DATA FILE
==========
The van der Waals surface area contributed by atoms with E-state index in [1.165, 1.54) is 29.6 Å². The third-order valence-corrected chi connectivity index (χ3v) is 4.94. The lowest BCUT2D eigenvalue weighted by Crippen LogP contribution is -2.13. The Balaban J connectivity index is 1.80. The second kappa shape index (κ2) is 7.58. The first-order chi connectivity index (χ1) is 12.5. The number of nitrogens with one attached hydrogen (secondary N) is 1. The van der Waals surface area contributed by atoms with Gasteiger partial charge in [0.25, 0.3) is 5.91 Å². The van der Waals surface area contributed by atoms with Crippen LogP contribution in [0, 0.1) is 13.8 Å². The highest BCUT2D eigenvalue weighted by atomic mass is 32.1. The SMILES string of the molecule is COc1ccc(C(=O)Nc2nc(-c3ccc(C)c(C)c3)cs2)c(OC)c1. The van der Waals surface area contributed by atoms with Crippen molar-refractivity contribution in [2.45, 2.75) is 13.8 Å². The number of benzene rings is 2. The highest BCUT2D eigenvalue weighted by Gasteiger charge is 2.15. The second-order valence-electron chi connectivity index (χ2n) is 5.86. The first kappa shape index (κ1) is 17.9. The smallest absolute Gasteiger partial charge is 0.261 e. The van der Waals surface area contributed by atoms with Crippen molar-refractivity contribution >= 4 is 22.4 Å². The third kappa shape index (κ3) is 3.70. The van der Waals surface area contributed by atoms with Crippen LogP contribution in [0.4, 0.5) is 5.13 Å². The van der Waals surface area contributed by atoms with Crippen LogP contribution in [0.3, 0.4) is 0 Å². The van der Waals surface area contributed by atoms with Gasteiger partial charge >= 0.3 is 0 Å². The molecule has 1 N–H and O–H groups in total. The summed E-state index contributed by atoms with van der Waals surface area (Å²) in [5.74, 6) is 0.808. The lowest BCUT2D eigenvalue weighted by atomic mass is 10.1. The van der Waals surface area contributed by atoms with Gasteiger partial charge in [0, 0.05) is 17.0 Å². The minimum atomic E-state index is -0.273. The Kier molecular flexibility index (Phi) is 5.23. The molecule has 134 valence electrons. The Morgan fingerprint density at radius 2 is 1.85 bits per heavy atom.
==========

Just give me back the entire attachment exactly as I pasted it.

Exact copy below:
The van der Waals surface area contributed by atoms with E-state index in [1.165, 1.54) is 29.6 Å². The third-order valence-corrected chi connectivity index (χ3v) is 4.94. The lowest BCUT2D eigenvalue weighted by Crippen LogP contribution is -2.13. The Balaban J connectivity index is 1.80. The second kappa shape index (κ2) is 7.58. The first-order chi connectivity index (χ1) is 12.5. The number of nitrogens with one attached hydrogen (secondary N) is 1. The van der Waals surface area contributed by atoms with Gasteiger partial charge in [0.25, 0.3) is 5.91 Å². The van der Waals surface area contributed by atoms with Crippen LogP contribution in [0, 0.1) is 13.8 Å². The highest BCUT2D eigenvalue weighted by atomic mass is 32.1. The SMILES string of the molecule is COc1ccc(C(=O)Nc2nc(-c3ccc(C)c(C)c3)cs2)c(OC)c1. The van der Waals surface area contributed by atoms with Crippen molar-refractivity contribution in [2.45, 2.75) is 13.8 Å². The number of benzene rings is 2. The highest BCUT2D eigenvalue weighted by Gasteiger charge is 2.15. The second-order valence-electron chi connectivity index (χ2n) is 5.86. The first kappa shape index (κ1) is 17.9. The smallest absolute Gasteiger partial charge is 0.261 e. The van der Waals surface area contributed by atoms with Crippen molar-refractivity contribution >= 4 is 22.4 Å². The third kappa shape index (κ3) is 3.70. The van der Waals surface area contributed by atoms with Crippen LogP contribution in [0.4, 0.5) is 5.13 Å². The van der Waals surface area contributed by atoms with Crippen LogP contribution in [0.3, 0.4) is 0 Å². The van der Waals surface area contributed by atoms with Gasteiger partial charge >= 0.3 is 0 Å². The molecule has 1 N–H and O–H groups in total. The summed E-state index contributed by atoms with van der Waals surface area (Å²) in [5.74, 6) is 0.808. The lowest BCUT2D eigenvalue weighted by atomic mass is 10.1. The van der Waals surface area contributed by atoms with Gasteiger partial charge in [0, 0.05) is 17.0 Å². The minimum atomic E-state index is -0.273. The Kier molecular flexibility index (Phi) is 5.23. The molecule has 134 valence electrons. The Morgan fingerprint density at radius 2 is 1.85 bits per heavy atom.